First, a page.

"Anita Lowenstein," chimed Ginger. "Are you there?"
"I am indeed," said Anita. "And delighted to be here." Uncharacteristically preoccupied with her wedding plans, Anita—who looked a good twenty years younger than her close to eight decades—was accustomed to the club members coming to her for advice. Although she still had trouble with her own three sons, who couldn't bear the idea of their widowed mother marrying again, she made no secret of her maternal feelings for Georgia and, therefore, for Dakota. Her recent reunion with her estranged younger sister, Sarah, had renewed her energy. Combined with her invigorating romance with Marty, who owned the building and ran the deli below the shop, Anita was more content than she'd been since the loss of her surrogate daughter Georgia.
"Pretty Catherine Anderson," called out Ginger, her mouth so close to the phone that her every breath could be heard. "I'm drawing a picture of you in your gold dress right now. Say hello!"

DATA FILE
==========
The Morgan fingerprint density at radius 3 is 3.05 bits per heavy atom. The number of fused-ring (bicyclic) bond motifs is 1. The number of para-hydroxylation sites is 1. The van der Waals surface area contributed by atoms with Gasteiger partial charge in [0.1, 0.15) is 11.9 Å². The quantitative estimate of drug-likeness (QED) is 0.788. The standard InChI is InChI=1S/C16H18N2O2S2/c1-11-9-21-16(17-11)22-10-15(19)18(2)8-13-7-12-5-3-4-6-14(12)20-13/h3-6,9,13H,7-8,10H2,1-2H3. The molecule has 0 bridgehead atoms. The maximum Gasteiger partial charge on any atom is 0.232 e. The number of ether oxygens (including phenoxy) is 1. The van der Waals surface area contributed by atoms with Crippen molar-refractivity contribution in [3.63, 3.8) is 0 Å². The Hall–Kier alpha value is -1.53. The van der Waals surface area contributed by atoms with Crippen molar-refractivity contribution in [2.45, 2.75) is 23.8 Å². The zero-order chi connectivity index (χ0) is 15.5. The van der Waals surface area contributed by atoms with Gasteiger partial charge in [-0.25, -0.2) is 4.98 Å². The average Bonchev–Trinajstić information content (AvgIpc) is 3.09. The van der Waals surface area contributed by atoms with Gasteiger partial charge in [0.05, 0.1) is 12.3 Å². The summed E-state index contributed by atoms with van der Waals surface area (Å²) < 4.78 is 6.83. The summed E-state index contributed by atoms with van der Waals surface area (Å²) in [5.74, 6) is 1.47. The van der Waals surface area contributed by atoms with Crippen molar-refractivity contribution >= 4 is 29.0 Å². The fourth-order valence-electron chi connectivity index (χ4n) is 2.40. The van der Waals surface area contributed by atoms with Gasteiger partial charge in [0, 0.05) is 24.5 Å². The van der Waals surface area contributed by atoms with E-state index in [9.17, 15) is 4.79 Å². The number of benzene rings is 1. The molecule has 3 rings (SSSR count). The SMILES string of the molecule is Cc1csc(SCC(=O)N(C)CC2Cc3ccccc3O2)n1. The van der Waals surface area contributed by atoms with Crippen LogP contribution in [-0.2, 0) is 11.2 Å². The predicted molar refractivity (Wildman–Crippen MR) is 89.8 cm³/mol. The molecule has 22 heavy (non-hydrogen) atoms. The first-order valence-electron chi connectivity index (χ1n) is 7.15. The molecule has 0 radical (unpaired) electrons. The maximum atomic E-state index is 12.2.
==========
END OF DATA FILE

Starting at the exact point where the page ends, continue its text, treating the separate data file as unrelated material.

"Hello," said Catherine. She liked Lucie's daughter, had offered to babysit now and again in preparation for her upcoming visit with her friend Marco, who was bringing along his grown son, Roberto, and his twelve-year-old daughter, Allegra. In her forties and still learning to be happily single after a tumultuous divorce years before, Catherine often fell into relationships that didn't quite satisfy emotionally—including a secretive heady fling last year with Anita's almost-but-not-quite-separated son Nathan (who promptly returned to his wife post-consummation, naturally). These days, she focused primarily on her antiques shop and wine bar business in Cold Spring, while also making herself indispensable as Anita's ersatz wedding planner. Late at night, she tapped out pages of a novel loosely based on her teenage years in rural Pennsylvania, when she and her best friend, Georgia Walker, had worked part-time gigs at the Dairy Queen.